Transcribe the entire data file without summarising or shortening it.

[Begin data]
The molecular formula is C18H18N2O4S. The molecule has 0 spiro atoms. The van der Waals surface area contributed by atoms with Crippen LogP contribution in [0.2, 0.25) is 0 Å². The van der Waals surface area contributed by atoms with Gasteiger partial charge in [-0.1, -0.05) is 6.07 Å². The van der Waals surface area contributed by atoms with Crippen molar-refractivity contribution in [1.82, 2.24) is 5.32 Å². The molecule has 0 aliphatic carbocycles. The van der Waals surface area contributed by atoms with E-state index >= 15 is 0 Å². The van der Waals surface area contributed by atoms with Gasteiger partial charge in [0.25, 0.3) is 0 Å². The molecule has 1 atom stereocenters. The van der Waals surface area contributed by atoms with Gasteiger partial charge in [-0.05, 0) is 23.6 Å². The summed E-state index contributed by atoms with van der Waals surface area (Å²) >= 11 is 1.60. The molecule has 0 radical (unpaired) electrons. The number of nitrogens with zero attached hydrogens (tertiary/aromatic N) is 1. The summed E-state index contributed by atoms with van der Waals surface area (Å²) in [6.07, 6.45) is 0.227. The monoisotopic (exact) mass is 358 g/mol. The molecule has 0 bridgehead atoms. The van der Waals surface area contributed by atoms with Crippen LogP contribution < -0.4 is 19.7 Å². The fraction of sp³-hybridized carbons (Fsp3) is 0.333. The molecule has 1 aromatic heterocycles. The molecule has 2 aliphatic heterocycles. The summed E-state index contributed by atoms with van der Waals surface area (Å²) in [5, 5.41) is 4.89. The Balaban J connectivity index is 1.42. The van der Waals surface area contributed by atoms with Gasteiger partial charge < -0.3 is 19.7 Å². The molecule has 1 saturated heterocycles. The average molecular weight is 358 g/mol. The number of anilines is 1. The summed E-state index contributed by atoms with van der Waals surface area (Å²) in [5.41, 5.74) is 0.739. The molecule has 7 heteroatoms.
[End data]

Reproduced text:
The molecular formula is C18H18N2O4S. The molecule has 0 spiro atoms. The van der Waals surface area contributed by atoms with Crippen LogP contribution in [0.2, 0.25) is 0 Å². The van der Waals surface area contributed by atoms with Gasteiger partial charge in [-0.1, -0.05) is 6.07 Å². The van der Waals surface area contributed by atoms with Crippen molar-refractivity contribution in [1.82, 2.24) is 5.32 Å². The molecule has 0 aliphatic carbocycles. The van der Waals surface area contributed by atoms with E-state index >= 15 is 0 Å². The van der Waals surface area contributed by atoms with Gasteiger partial charge in [0.25, 0.3) is 0 Å². The molecule has 1 atom stereocenters. The van der Waals surface area contributed by atoms with Gasteiger partial charge in [-0.05, 0) is 23.6 Å². The summed E-state index contributed by atoms with van der Waals surface area (Å²) >= 11 is 1.60. The molecule has 0 radical (unpaired) electrons. The number of nitrogens with zero attached hydrogens (tertiary/aromatic N) is 1. The summed E-state index contributed by atoms with van der Waals surface area (Å²) in [6.07, 6.45) is 0.227. The monoisotopic (exact) mass is 358 g/mol. The molecule has 0 bridgehead atoms. The van der Waals surface area contributed by atoms with Crippen LogP contribution < -0.4 is 19.7 Å². The fraction of sp³-hybridized carbons (Fsp3) is 0.333. The molecule has 1 aromatic heterocycles. The molecule has 2 aliphatic heterocycles. The summed E-state index contributed by atoms with van der Waals surface area (Å²) in [5, 5.41) is 4.89. The Balaban J connectivity index is 1.42. The van der Waals surface area contributed by atoms with Gasteiger partial charge < -0.3 is 19.7 Å². The molecule has 1 saturated heterocycles. The average molecular weight is 358 g/mol. The number of anilines is 1. The summed E-state index contributed by atoms with van der Waals surface area (Å²) in [5.41, 5.74) is 0.739. The molecule has 7 heteroatoms.